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Re: Re: Clearing user defined variables

by Wassercrats
on Apr 13, 2004 at 10:41 UTC ( #344677=note: print w/replies, xml ) Need Help??

in reply to Re: Clearing user defined variables
in thread Clearing user defined variables

Such a subroutine would be longer than my hack because of the number of variables. I'd need to use my hack (or B::Xref) to determine all the variables anyway. I don't have all my variables memorized, and I'm not sure which ones need to be reset for my new implementation so it's not so easy to implement some of the suggestions I've gotten. I didn't anticipate using the script in such a way, or else I would have cleared all the variables in the proper places as I created them.

There are a few ways to deal with this, and it's no big deal in my case, but something needs to be done about reset.

...still have to look into PodMasters __PACKAGE__ idea.

I have 14 subroutines.
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Re: Re: Re: Clearing user defined variables
by castaway (Parson) on Apr 13, 2004 at 11:27 UTC
    If you dont know which ones, then find out? Else all you have is a mess, if you cant keep track of which variables you're using where. Of course it would be long, its just an alternative to the scoped variables you probably should be using. Globals arent so bad if you know exactly whats being used where and how, and make a note/comment about it somewhere. If you dont, well, throw the thing in the bitbuecket and start again :)


      I have plenty of notes and comments, but 3200 is alot of lines to review. I have a big block of comments in the beginning, but they don't cover every detail. Still, I'm considering spending a little time trying to determine which variables need to be emptied, and risking having a bug. I have an idea which ones, but I don't think I'll take a chance.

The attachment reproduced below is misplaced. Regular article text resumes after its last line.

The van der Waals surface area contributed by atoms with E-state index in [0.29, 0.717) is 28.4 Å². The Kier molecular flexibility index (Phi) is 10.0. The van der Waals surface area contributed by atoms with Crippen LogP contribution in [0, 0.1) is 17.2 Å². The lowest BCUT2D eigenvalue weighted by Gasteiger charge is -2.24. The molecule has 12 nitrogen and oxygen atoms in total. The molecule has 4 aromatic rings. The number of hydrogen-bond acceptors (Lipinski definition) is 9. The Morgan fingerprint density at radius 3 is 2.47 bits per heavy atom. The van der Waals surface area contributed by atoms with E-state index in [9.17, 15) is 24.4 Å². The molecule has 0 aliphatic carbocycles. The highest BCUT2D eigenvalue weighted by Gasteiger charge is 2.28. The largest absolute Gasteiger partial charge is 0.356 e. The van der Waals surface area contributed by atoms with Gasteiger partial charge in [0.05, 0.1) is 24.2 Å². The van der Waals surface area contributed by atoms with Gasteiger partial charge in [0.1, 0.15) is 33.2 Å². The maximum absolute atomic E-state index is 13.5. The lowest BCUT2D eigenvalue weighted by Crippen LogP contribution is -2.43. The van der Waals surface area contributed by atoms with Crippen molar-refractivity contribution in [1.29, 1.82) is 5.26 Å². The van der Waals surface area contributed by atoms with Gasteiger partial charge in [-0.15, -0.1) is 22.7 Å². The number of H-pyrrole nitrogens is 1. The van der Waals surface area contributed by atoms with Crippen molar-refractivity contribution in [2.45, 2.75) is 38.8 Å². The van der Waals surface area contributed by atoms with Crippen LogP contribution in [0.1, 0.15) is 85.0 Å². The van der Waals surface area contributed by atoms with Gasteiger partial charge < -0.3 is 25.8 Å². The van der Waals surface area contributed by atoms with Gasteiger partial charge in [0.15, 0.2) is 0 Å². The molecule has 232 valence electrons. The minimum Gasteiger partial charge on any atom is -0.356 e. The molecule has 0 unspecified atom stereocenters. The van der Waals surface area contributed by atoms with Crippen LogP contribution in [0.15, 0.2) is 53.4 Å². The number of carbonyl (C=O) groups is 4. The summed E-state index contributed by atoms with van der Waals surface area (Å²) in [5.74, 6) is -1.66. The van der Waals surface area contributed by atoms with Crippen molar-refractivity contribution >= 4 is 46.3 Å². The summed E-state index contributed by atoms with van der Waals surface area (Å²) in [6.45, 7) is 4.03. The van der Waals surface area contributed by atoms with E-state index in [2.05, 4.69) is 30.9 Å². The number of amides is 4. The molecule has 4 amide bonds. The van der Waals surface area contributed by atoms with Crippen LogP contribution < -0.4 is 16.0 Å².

Anyway, some uses of the script could produce a 1MB variable at the end that wouldn't cause problems if not emptied before the next use, but it probably should be.

      The only other languages I ever knew were BASIC and Assembly, neither of which had local variables, and BASIC had... clr or something.

        At least the CPUs that I am familiar with, the Z80 and the x86, both had local variables in the stack, and I've used them to quite some extent in assembly language.

        Personally, I believe you will be far better off by throwing your current 14-sub 3200-line script away and reimplement it as separate files. merlyn is always eager to offer code review, both public and private, and there is also the code review ladder mailing list, that also will do a Perl code review for you.

        Go there, show them your code, and in the process of explaining the code to them, you will find valuable practices to keep and valuable changes to implement.

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